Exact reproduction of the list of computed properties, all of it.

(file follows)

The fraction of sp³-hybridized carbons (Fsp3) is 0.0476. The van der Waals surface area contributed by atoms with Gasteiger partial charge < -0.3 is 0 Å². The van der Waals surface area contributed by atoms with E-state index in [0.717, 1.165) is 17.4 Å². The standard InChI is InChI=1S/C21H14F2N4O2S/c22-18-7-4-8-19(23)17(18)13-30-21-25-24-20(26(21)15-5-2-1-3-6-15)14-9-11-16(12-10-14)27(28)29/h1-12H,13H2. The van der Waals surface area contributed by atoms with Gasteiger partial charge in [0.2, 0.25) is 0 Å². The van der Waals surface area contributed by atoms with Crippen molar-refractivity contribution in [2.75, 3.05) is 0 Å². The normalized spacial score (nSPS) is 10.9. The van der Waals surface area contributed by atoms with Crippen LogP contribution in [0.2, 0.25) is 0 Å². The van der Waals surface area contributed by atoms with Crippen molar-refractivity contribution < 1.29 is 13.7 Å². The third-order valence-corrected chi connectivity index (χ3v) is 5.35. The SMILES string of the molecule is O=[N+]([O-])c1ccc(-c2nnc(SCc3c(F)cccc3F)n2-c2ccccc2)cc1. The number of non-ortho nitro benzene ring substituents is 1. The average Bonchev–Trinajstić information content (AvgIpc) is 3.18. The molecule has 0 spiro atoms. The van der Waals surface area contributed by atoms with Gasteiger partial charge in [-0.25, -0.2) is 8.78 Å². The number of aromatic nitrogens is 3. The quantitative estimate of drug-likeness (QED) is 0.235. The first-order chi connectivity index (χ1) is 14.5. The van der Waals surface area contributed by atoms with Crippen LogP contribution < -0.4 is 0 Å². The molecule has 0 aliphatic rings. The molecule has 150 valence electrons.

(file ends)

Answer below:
The fraction of sp³-hybridized carbons (Fsp3) is 0.0476. The van der Waals surface area contributed by atoms with Gasteiger partial charge < -0.3 is 0 Å². The van der Waals surface area contributed by atoms with E-state index in [0.717, 1.165) is 17.4 Å². The standard InChI is InChI=1S/C21H14F2N4O2S/c22-18-7-4-8-19(23)17(18)13-30-21-25-24-20(26(21)15-5-2-1-3-6-15)14-9-11-16(12-10-14)27(28)29/h1-12H,13H2. The van der Waals surface area contributed by atoms with Gasteiger partial charge in [0.2, 0.25) is 0 Å². The van der Waals surface area contributed by atoms with Crippen molar-refractivity contribution in [2.75, 3.05) is 0 Å². The normalized spacial score (nSPS) is 10.9. The van der Waals surface area contributed by atoms with Crippen LogP contribution in [0.2, 0.25) is 0 Å². The van der Waals surface area contributed by atoms with Crippen molar-refractivity contribution < 1.29 is 13.7 Å². The third-order valence-corrected chi connectivity index (χ3v) is 5.35. The SMILES string of the molecule is O=[N+]([O-])c1ccc(-c2nnc(SCc3c(F)cccc3F)n2-c2ccccc2)cc1. The number of non-ortho nitro benzene ring substituents is 1. The average Bonchev–Trinajstić information content (AvgIpc) is 3.18. The molecule has 0 spiro atoms. The van der Waals surface area contributed by atoms with Gasteiger partial charge in [-0.25, -0.2) is 8.78 Å². The number of aromatic nitrogens is 3. The quantitative estimate of drug-likeness (QED) is 0.235. The first-order chi connectivity index (χ1) is 14.5. The van der Waals surface area contributed by atoms with Crippen LogP contribution < -0.4 is 0 Å². The molecule has 0 aliphatic rings. The molecule has 150 valence electrons.